“What you say might be right,–anyway, I decline the raise.”

“That’s still funnier. I thought your coming here now was because you had found a certain reason for which you could not accept the raise. Then it is hard to understand to see you still insisting on declining the raise in spite of the reason having been eradicated by my explanation.”

“It may be hard to understand, but anyway I don’t want it.”

“If you don’t like it so much, I wouldn’t force it on you. But if you change your mind within two or three hours with no particular reason, it would affect your credit in future.”

“I don’t care if it does affect it.”

“That can’t be. Nothing is more important than credit for us. Supposing, the boss of the boarding house….”

“Not the boss, but the old lady.”

“Makes no difference,–suppose what the old woman in the boarding house told you was true, the raise of your salary is not to be had by reducing the income of Mr. Koga, is it? Mr. Koga is going to Nobeoka; his successor is coming. He comes on a salary a little less than that of Mr. Koga, and we propose to add the surplus money to your salary, and you need not be shy. Mr. Koga will be promoted; the successor is to start on less pay, and if you could be raised, I think everything be satisfactory to all concerned. If you don’t like it, that’s all right, but suppose you think it over once more at home?”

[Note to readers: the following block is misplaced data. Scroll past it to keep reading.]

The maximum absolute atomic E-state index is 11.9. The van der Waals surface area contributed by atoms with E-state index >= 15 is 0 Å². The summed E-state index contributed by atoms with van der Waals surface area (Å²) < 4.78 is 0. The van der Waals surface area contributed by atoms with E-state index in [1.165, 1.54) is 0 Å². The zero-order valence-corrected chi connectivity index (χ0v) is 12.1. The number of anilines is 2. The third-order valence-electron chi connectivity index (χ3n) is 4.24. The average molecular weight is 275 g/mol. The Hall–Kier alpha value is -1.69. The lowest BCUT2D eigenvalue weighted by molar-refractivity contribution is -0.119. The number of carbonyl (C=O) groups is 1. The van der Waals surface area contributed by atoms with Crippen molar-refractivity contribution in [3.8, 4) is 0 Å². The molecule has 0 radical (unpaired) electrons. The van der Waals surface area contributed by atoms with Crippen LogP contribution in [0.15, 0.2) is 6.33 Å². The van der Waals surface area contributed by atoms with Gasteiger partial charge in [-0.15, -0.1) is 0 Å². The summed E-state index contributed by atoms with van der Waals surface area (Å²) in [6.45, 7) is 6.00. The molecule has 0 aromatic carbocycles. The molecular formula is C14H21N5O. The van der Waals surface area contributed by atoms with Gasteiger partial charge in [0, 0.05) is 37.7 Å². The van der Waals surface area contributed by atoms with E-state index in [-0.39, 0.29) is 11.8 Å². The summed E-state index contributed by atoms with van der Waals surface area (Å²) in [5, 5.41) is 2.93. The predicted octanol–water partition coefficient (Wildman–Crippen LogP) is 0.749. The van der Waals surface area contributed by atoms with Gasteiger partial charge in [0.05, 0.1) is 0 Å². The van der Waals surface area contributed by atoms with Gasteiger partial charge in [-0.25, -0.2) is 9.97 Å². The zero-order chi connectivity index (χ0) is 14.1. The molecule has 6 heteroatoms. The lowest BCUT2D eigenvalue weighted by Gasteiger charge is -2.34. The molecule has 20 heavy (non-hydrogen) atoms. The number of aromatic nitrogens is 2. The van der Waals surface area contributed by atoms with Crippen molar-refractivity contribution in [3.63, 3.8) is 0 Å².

My brain is not of the best stuff, and if another fellow flourishes his eloquence like this, I usually think, “Well, perhaps I was wrong,” and consider myself defeated, but not so to-night. From the time I came to this town I felt prejudiced against Red Shirt. Once I had thought of him in a different light, taking him for a fellow kind-hearted and feminished. His kindness, however, began to look like anything but kindness, and as a result, I have been getting sick of him. So no matter how he might glory himself in logical grandiloquence, or how he might attempt to out-talk me in a head-teacher-style, I don’t care a snap. One who shines in argument is not necessarily a good fellow, while the other who is out-talked is not necessarily a bad fellow, either. Red Shirt is very, very reasonable as far as his reasoning goes, but however graceful he may appear, he cannot win my respect. If money, authority or reasoning can command admiration, loansharks, police officers or college professors should be liked best by all. I cannot be moved in the least by the logic by so insignificant a fellow as the head teacher of a middle school. Man works by preference, not by logic.

“What you say is right, but I have begun to dislike the raise, so I decline. It will be the same if I think it over. Good by.” And I left the house of Red Shirt. The solitary milky way hung high in the sky.



  1. The 17-syllable poem.
  2. A famous composer of the poem.
  3. There is a well-known 17-syllable poem describing the scene of morning glories entwining around the wooden bucket.
  4. The persons in exile, well-known in Japanese history.